‘Not a single establishment’ in prison estate safe to hold young people

Photograph by Andy Aitchison taken at Ayelsbury YOI

There is ‘not a single establishment’ exists in which it is ‘safe to hold children and young people’, according to a devastating annual report by the government’s chief inspector of prisons which details a dangerous and dilipidated estate where staff are unsafe and increasing amounts of prisoners take their own lives. Piers Barber reports

Writing his second annual report as head of the inspectorate, Peter Clarke warned that the ‘speed of decline’ in youth offender institutes (YOIs) and secure training centres (STCs) had been ‘staggering’. Self-harm rates for children have more than doubled from 8.9 incidents per 100 children, compared to 4.1 in 2011. Almost half of boys felt unsafe, with assault rates increasing from 9.7 per 100 children in 2011 to 18.9 today. Clarke describes a ‘vicious circle’, with violence leading to a harmfully restricted regime which has seen the proportion of boys in work, vocational training and behaviour programmes fall to their lowest level since 2010-11.

Clarke, a former head of counter-terrorism at the Metropolitan police, privately raised issues concerning the youth estate to ministers following last year’s revelations surrounding the mistreatment of children at Medway Secure Training Centre. In February, the government announced a new Youth Custody Service to manage the operational running of the children and young people’s estate. While the impact of these changes remain to be seen, Clarke warns that ‘the current state of affairs is dangerous, counterproductive and will inevitably end in tragedy unless urgent corrective action is taken’.

The situation is also deteriorating dramatically within the adult estate, with the percentage of male prisons deemed to be ‘good’ or ‘reasonably good’ falling from 78% to 49%. Escalating violence has seen assaults against staff rise to 6,844 incidents – an increase of 38% in the 12 months to December 2016. Of these incidents, 789 were classed as serious. There were over 26,000 assaults in total, an increase of 27%, while 21 out of 29 local and training prisons were rated as ‘poor’ or ‘not sufficiently good’ in terms of safety. Young adult prisons are the most violent in the estate.

Self-harm and self-inflicted deaths have also increased, with 113 prisoners taking their own lives in the 12 months to March 2017 – twice the amount seen in 2013. Prisons are overcrowded, in crumbling condition, and housing inmates who lack sufficient purposeful activity. Of those aged 18 to 21 in adult institutions, 30% spent less than two hours a day outside of their cells.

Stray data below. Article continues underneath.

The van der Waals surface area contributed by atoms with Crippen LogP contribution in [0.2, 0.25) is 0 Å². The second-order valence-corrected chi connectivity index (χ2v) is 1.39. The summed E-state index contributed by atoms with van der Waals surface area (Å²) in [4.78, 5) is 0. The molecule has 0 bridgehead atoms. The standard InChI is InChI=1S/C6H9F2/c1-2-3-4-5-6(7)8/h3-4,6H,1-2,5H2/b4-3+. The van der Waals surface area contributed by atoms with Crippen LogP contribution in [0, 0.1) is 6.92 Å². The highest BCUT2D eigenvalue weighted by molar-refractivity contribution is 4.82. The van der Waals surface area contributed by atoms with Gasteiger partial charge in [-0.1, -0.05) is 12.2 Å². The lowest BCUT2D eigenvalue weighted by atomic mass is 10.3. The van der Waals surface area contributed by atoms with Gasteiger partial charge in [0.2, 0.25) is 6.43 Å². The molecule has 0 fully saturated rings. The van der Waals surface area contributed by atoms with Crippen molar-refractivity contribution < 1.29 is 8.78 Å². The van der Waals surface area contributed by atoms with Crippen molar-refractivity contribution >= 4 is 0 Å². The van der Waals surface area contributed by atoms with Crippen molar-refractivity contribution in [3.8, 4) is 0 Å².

The prevalence of drugs – and the accompanying debt, violence, bullying and self-isolation they bring – is identified as a key reason for the deteriorating conditions behind bars. Staffing levels are also at a worrying low, to the extent that stretched employees are unable to both maintain order and run an effective and productive regime. Clarke warns that real reform will not be possible until these issues are resolved, a process which he points out was not helped by the abandonment of the Prisons and Courts Bill in April 2017.

Female prisons performed better than their male equivalents in terms of safety, respect and resettlement. However, women in prison self-harm five times more than men, while despite their decreasing numbers, more took their own lives while in prison than in any year since 2004.

Responding to the report, Ali Wigzell, the chair of the Standing Committee for Youth Justice, said: ‘As a matter of urgency, the government must implement its plans to increase resources in YOIs. Alongside, we urge the government to keep true to its endorsement of the Taylor Review’s vision of abolishing YOIs and STCs and publish its timetable for doing so immediately. A comprehensive plan for secure schools must now also be outlined, which learns the lessons from reports of existing institutions, particularly that YOIs and STCs are simply too large to hold children safely.’

Peter Dawson, director of the Prison Reform Trust, said that the Chief Inspector of Prisons could ‘not put it any more clearly—political rhetoric on prison reform counts for nothing when so many prisons lack the most basic elements of a civilised way of life for either prisoners or staff. A dramatic reduction in staffing numbers prompted this crisis, but its solution lies in a similarly dramatic change in the way we use prison.’

He added: ‘Ending the use of pointless short sentences and needless recalls would ease pressure quickly on the worst affected prisons. But a timetabled plan to end overcrowding, reserving prison to only the most serious offences, and for periods that punish without destroying hope, is essential to achieving a permanent improvement in the longer term.’


This article was published on July 20, 2017

 

Profile photo of Piers Barber About Piers Barber
Piers is presently working for a charity which promotes children's rights. He was online editor at Not Shut Up, a magazine celebrating prisoner creativity

Print Friendly
Skip to toolbar